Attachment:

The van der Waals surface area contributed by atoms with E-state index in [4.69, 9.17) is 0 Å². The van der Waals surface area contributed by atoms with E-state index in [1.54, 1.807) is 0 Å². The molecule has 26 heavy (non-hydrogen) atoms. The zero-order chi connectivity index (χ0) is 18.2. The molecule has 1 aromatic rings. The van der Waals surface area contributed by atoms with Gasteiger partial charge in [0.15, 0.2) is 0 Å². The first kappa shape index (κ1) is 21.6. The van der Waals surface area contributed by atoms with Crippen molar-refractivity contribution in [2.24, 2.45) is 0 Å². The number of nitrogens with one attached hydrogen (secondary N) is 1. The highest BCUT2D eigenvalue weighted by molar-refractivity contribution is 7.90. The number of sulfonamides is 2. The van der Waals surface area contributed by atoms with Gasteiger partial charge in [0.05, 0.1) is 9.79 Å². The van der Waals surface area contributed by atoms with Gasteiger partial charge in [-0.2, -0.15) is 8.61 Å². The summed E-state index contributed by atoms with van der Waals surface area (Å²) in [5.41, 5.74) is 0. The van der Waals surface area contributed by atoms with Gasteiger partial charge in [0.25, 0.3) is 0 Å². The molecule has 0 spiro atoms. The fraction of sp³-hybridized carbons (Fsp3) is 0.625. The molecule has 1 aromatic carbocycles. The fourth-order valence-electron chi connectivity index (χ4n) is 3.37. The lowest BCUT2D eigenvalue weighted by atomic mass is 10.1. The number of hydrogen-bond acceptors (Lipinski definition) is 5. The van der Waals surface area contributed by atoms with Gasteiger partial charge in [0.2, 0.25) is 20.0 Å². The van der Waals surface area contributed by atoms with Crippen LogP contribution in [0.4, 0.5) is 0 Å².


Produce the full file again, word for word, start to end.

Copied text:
The van der Waals surface area contributed by atoms with E-state index in [4.69, 9.17) is 0 Å². The van der Waals surface area contributed by atoms with E-state index in [1.54, 1.807) is 0 Å². The molecule has 26 heavy (non-hydrogen) atoms. The zero-order chi connectivity index (χ0) is 18.2. The molecule has 1 aromatic rings. The van der Waals surface area contributed by atoms with Gasteiger partial charge in [0.15, 0.2) is 0 Å². The first kappa shape index (κ1) is 21.6. The van der Waals surface area contributed by atoms with Crippen molar-refractivity contribution in [2.24, 2.45) is 0 Å². The number of nitrogens with one attached hydrogen (secondary N) is 1. The highest BCUT2D eigenvalue weighted by molar-refractivity contribution is 7.90. The number of sulfonamides is 2. The van der Waals surface area contributed by atoms with Gasteiger partial charge in [0.05, 0.1) is 9.79 Å². The van der Waals surface area contributed by atoms with Gasteiger partial charge in [-0.2, -0.15) is 8.61 Å². The summed E-state index contributed by atoms with van der Waals surface area (Å²) in [5.41, 5.74) is 0. The van der Waals surface area contributed by atoms with Gasteiger partial charge in [0.25, 0.3) is 0 Å². The molecule has 0 spiro atoms. The fraction of sp³-hybridized carbons (Fsp3) is 0.625. The molecule has 1 aromatic carbocycles. The fourth-order valence-electron chi connectivity index (χ4n) is 3.37. The lowest BCUT2D eigenvalue weighted by atomic mass is 10.1. The number of hydrogen-bond acceptors (Lipinski definition) is 5. The van der Waals surface area contributed by atoms with Gasteiger partial charge in [0.2, 0.25) is 20.0 Å². The van der Waals surface area contributed by atoms with Crippen LogP contribution in [0.4, 0.5) is 0 Å².